Pastor's Corner

January 2021

What have we learned as a church in 2020?
How do we move forward in order to remain current/up-to-date in ministry?

Thank God for the existence of Cresco first and Zion UMC churches.  We are called to be the salt and light of our community, and that is what we are and will continue to be. We preserve our community from pollution by spreading the good news and bring in the light of the gospel to expose the darkness in the home, school, factory, church and the community.

Persecution by the Jews and Romans forced the early church to be scattered, and they traveled far and near to preach the birth, death and resurrection of the Only Savior of the world. We are being forced by COVID-19 to learn some lessons in ministry.

COVID-19 has forced us to learn and apply Zoom, Facebook live-streaming, Instagram, Twitter, and YouTube in order to remain in fellowship with our members in Cresco, nursing homes and assisted living, as well
as distant Texas and Arizona. We have observed that attendance is down because people have changed their habits due to the absence of in-person worship. Remember that Jesus told the woman at the well, “Believe me,
woman, the time is coming when you and your people will worship the Father neither on this mountain nor in Jerusalem.” Thus, the Lord will alway meet us “where two or three are gathered in His name.” Geography cannot restrict our faith and fellowship. Surprisingly, it may take time for us to be up to speed when we start in-person worship January 17th, 2021. We realize the following: people, no matter of their age, will learn technology if they have a good reason; children still need age-appropriate ways to learn and engage; our buildings and budgets need to change; knowing people has never been easier; and digital is diverse in every way and can be gathered and scattered. In person we can have corporate worship and fellowship face to face and do community care and outreach as well as local ministry. Whereas online, we do live-streaming and targeted communication. It can be challenging to measure growth over time and needs data-informed leadership. By God’s grace we can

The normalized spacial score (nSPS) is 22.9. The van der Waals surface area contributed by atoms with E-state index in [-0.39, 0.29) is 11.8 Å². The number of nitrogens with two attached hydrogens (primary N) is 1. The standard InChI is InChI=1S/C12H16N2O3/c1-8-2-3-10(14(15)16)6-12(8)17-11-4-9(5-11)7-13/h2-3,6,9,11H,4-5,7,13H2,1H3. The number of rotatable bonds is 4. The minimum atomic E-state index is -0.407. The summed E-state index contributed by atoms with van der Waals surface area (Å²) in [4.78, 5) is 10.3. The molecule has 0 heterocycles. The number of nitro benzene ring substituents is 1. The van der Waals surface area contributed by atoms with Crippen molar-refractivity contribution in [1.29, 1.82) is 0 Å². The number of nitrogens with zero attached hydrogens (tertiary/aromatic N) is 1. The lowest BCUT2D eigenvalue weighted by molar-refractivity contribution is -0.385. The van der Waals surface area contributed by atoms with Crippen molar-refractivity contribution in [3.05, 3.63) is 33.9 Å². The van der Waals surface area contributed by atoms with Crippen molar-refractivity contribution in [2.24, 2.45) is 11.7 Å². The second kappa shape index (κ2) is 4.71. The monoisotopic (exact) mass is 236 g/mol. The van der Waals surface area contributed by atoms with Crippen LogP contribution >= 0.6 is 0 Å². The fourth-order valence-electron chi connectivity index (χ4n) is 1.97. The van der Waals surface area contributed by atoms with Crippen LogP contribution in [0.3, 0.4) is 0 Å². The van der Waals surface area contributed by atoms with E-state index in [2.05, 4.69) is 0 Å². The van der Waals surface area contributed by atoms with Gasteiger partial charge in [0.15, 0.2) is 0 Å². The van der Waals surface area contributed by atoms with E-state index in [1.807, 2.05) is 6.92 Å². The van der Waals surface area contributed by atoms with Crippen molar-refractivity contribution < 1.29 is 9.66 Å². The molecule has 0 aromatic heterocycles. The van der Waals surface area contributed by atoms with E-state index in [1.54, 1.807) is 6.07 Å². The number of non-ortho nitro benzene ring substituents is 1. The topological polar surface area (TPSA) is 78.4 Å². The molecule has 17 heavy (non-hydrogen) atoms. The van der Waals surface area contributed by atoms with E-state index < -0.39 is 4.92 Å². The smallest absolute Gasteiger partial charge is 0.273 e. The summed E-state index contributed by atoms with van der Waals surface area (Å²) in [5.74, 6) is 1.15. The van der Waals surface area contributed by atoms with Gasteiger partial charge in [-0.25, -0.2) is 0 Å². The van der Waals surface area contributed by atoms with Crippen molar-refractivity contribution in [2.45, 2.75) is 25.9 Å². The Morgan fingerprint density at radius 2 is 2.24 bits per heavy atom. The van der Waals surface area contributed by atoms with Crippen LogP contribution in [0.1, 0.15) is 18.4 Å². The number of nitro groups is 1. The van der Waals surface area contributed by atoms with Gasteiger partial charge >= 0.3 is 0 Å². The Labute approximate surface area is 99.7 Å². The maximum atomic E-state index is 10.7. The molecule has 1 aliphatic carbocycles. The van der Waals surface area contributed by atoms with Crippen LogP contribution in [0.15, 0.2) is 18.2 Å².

seize the moment to do hybrid-blend the analog and digital together for our worship, Bible teaching, prayer, evangelism, giving, home groups, UMW or UMM as well as leadership development.

COVID-19 has taught us that people may not be looking for church but answers to challenges in spiritual, financial, health, vocational and relationship domains. Jesus Christ said in John 4:35b, “but I say, wake up and look around. The fields are already ripe for harvest.” In the year 2021 we will pursue the global mandate of the great commission with local content. We will try to be the best in our hospitality. It is hoped that if there were folks who appeared during the peak of the Christmas season, that we are holding on to them, or at least making sure they know that the welcome continues. This is not the time to take for granted those who may be new to our fellowship. Yes, we want them to feel a part of our churches and not outsiders, but hospitality need not end once they have made their second or third or even more visits to our gatherings.